Brain and spinal tumours

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If a brain or spinal cord tumour spreads

Cancer cells can spread from an organ to other parts of the body. This spread is called metastasis.

Brain and spinal cord tumours are different from most other types of cancer because they rarely spread outside the central nervous system to other parts of the body. They may spread to nearby tissue, which can interfere with necessary functions of the brain and spinal cord.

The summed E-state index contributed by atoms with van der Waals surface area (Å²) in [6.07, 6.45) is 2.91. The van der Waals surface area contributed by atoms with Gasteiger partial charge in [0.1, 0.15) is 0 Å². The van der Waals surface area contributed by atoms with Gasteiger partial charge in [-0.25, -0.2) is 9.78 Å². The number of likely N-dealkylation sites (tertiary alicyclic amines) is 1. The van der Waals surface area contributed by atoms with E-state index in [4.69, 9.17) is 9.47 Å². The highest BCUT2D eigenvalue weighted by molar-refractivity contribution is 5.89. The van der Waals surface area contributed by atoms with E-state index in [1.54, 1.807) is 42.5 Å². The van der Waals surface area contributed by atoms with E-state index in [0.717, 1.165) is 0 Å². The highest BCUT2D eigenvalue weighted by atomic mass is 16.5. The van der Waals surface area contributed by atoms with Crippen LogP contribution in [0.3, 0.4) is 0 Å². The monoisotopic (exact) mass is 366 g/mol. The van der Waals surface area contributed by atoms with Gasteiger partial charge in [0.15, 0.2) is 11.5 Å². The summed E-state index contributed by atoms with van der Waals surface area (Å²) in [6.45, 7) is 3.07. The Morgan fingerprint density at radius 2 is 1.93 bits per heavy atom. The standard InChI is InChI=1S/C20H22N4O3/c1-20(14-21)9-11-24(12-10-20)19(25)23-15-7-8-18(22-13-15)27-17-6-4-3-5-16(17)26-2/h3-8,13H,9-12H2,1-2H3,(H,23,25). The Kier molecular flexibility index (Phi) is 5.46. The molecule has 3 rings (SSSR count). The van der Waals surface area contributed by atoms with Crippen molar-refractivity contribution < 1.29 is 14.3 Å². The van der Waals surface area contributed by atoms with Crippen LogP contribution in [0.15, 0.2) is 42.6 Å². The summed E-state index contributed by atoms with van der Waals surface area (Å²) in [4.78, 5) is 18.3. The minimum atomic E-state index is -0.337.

Some types of brain tumours may spread from the brain to the cerebrospinal fluid (CSF) and the spine. Spinal cord tumours spread along and around the spine and spinal cord. They may also shed cancer cells into the CSF.

Stories

Paul Newcombe Volunteering during Daffodil Month is an incredibly rewarding experience, whether you have been touched by cancer or not.

Read Paul's story

Great progress has been made

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Some cancers, such as thyroid and testicular, have survival rates of over 90%. Other cancers, such as pancreatic, brain and esophageal, continue to have very low survival rates.

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